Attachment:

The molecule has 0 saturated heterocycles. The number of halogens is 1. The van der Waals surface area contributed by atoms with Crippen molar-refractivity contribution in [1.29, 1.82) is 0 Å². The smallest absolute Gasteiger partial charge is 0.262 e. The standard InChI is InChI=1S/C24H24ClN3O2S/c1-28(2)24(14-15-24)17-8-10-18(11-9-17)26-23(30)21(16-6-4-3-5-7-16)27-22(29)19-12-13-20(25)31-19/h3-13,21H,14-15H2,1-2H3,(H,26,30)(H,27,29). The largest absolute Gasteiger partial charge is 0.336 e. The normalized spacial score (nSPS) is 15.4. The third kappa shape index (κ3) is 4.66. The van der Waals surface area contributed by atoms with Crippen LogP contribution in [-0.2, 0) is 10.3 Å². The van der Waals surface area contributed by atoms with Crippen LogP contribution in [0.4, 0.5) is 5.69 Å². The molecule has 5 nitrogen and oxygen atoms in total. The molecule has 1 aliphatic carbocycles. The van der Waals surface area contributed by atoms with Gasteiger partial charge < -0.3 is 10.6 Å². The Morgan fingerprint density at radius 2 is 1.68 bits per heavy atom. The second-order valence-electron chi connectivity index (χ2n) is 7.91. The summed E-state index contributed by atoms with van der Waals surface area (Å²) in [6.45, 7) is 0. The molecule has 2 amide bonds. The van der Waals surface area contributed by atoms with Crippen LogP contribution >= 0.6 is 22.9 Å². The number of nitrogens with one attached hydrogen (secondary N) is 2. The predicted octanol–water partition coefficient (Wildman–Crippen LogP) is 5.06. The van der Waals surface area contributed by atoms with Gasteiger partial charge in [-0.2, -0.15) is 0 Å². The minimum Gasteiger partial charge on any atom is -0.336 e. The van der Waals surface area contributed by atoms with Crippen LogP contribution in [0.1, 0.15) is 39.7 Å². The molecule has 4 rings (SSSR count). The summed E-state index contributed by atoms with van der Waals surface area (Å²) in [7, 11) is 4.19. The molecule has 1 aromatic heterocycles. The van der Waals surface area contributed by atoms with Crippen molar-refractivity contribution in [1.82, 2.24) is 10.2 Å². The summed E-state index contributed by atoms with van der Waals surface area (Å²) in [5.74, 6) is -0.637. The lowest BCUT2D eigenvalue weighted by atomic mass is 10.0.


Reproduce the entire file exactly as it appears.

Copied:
The molecule has 0 saturated heterocycles. The number of halogens is 1. The van der Waals surface area contributed by atoms with Crippen molar-refractivity contribution in [1.29, 1.82) is 0 Å². The smallest absolute Gasteiger partial charge is 0.262 e. The standard InChI is InChI=1S/C24H24ClN3O2S/c1-28(2)24(14-15-24)17-8-10-18(11-9-17)26-23(30)21(16-6-4-3-5-7-16)27-22(29)19-12-13-20(25)31-19/h3-13,21H,14-15H2,1-2H3,(H,26,30)(H,27,29). The largest absolute Gasteiger partial charge is 0.336 e. The normalized spacial score (nSPS) is 15.4. The third kappa shape index (κ3) is 4.66. The van der Waals surface area contributed by atoms with Crippen LogP contribution in [-0.2, 0) is 10.3 Å². The van der Waals surface area contributed by atoms with Crippen LogP contribution in [0.4, 0.5) is 5.69 Å². The molecule has 5 nitrogen and oxygen atoms in total. The molecule has 1 aliphatic carbocycles. The van der Waals surface area contributed by atoms with Gasteiger partial charge < -0.3 is 10.6 Å². The Morgan fingerprint density at radius 2 is 1.68 bits per heavy atom. The second-order valence-electron chi connectivity index (χ2n) is 7.91. The summed E-state index contributed by atoms with van der Waals surface area (Å²) in [6.45, 7) is 0. The molecule has 2 amide bonds. The van der Waals surface area contributed by atoms with Crippen LogP contribution >= 0.6 is 22.9 Å². The number of nitrogens with one attached hydrogen (secondary N) is 2. The predicted octanol–water partition coefficient (Wildman–Crippen LogP) is 5.06. The van der Waals surface area contributed by atoms with Gasteiger partial charge in [-0.2, -0.15) is 0 Å². The minimum Gasteiger partial charge on any atom is -0.336 e. The van der Waals surface area contributed by atoms with Crippen LogP contribution in [0.1, 0.15) is 39.7 Å². The molecule has 4 rings (SSSR count). The summed E-state index contributed by atoms with van der Waals surface area (Å²) in [7, 11) is 4.19. The molecule has 1 aromatic heterocycles. The van der Waals surface area contributed by atoms with Crippen molar-refractivity contribution in [1.82, 2.24) is 10.2 Å². The summed E-state index contributed by atoms with van der Waals surface area (Å²) in [5.74, 6) is -0.637. The lowest BCUT2D eigenvalue weighted by atomic mass is 10.0.